As we all know that when the springs are connected in series the tension is same throughout spring system collectively (elongation may differ in each spring if the spring constants of each spring are different from each other) whereas on the other hand if the springs are in parallel then the elongations in all the springs will be same same but the tension in each spring may differ. But in the case shown below, this system looks like these two springs are in parallel and series at the same time. Let me be more specific with this statement. If we can notice that both the springs are connected to each other with the same string hence whole system can be considered in series because if they are connected to each other with the same string hence the tension will remain same.

But again if we look at this system carefully then this system can also be considered as in parallel since they both have same elongation and also by applying some visual interpretations. So I want to know that what exactly is this case.enter image description here

Edit:- To avoid some misinterpretations, both ends of the springs are connected to eachother with inextensible strings (not directly attached to any load). which are free to move over those two frictionless pulleys as shown in the figure. (Furthermore the load can be attached to the moveable pulley)

  • $\begingroup$ Isn't the same tension only a necessary condition for being in series and not a sufficient one? $\endgroup$ Nov 28, 2022 at 10:58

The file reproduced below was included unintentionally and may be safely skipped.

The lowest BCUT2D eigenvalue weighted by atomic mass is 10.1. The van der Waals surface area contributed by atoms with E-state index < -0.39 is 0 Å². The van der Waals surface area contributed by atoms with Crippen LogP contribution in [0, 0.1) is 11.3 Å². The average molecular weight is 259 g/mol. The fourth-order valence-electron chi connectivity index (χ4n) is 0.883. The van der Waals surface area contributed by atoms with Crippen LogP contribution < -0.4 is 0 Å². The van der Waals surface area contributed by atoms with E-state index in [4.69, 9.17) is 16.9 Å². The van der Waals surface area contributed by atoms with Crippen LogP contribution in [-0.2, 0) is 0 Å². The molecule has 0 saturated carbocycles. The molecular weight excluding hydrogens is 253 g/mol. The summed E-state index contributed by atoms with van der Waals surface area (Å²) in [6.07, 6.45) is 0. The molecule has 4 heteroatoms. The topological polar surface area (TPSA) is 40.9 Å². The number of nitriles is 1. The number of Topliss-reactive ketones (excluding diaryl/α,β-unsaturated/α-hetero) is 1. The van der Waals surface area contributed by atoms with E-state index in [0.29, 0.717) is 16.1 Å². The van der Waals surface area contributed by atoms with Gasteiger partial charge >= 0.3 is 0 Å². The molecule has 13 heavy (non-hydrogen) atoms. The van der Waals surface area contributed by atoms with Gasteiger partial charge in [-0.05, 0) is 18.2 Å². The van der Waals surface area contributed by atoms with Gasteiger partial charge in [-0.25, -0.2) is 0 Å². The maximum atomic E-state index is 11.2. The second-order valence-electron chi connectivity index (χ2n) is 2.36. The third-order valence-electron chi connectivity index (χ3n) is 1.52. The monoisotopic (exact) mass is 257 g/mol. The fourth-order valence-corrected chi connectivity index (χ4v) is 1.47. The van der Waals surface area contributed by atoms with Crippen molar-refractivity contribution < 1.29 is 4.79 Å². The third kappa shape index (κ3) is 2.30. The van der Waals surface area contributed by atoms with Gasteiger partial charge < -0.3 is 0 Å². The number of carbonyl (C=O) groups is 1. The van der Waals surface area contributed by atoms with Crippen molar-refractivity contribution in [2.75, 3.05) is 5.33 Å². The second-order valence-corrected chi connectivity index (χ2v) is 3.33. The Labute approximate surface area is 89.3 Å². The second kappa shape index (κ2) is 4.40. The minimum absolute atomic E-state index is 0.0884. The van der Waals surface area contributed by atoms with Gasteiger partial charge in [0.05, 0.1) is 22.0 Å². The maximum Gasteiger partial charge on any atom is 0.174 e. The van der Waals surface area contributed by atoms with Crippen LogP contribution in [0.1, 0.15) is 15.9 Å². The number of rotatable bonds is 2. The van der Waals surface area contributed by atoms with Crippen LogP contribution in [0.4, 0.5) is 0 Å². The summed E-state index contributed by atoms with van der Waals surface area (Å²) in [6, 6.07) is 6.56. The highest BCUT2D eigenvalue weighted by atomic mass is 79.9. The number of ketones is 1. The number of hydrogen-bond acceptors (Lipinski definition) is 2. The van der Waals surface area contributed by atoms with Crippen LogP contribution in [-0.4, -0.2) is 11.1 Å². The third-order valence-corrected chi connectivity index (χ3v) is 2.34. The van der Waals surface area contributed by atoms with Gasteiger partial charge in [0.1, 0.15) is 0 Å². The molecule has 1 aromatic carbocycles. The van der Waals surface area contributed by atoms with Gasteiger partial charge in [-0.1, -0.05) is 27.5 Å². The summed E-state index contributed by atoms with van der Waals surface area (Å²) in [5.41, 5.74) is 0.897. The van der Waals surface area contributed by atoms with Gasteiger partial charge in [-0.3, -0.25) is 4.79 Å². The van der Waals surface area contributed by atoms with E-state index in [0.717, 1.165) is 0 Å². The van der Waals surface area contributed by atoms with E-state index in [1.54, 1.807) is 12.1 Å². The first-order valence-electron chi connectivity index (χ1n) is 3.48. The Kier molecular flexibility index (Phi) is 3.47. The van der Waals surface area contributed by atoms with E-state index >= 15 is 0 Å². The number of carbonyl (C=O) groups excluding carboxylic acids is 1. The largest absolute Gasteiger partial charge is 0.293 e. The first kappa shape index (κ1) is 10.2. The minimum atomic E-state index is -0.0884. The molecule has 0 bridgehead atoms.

• $\begingroup$ @BioPhysicist can you please elaborate how? Because I haven't understood completely what exactly are you trying to say. $\endgroup$ Nov 28, 2022 at 11:21
  • $\begingroup$ Because actually this is the part of the question I have and in that question the spring constants of the two springs are given same that is why I'm getting confused with this thing. $\endgroup$ Nov 28, 2022 at 11:26

2 Answers 2


There is no such rule that every case must be reduced to either parallel or series connection. The right thing to do is to just compute the effective spring constant.

If the force pulling on the pulley is $F$; the spring constants are $k_1$ and $k_2$; and their extensions are $x_1$ and $x_2$ respectively, then \begin{equation} F=k_1 x_1 + k_2 x_2 \end{equation} Next, since both springs are connected through frictionless pulleys $$k_1 x_1 = k_2 x_2$$ The net displacement of the center of the pulled pulley is obviously $$x_{net}=\frac{x_1+x_2}{2}$$ Hence the effective spring constant $$\bar{k}\equiv F/x_{net} = 4 \left( \frac{1}{k_1} +\frac{1}{k_2}\right)^{-1}$$ As you see this does not correspond to neither parallel nor series connection formula.

  • $\begingroup$ Nice answer! Just thought that if this system gets reduced to parallel or series combinations (as they look if we do some visual interpretations) then it might save some time but that was not true as you said that it is not necessary to reduce them to parallel or series combination. This makes more sense now. Thanks $\endgroup$ Nov 28, 2022 at 15:58

The right end of each spring is attached to the same load, and the left end of each spring is attached to the same load, therefore, the springs are in parallel.

In order for the springs to be in series, you would need the right end of one spring to be attached to the left end of the other spring.

While springs in series will have the same tension, two springs having the same tension does not guarantee they are in series in general.

  • $\begingroup$ But they are not attached to any load, the springs are attached to each other with inextensible strings. Those circular things are frictionless pulleys not loads which means the strings over the pulleys are free to move. $\endgroup$ Nov 28, 2022 at 14:50
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    $\begingroup$ @TejasDahake I misunderstood the system. Regardless, springs having the same tension does not guarantee they are in series. The definitions in my answer still stand. $\endgroup$ Nov 28, 2022 at 15:36

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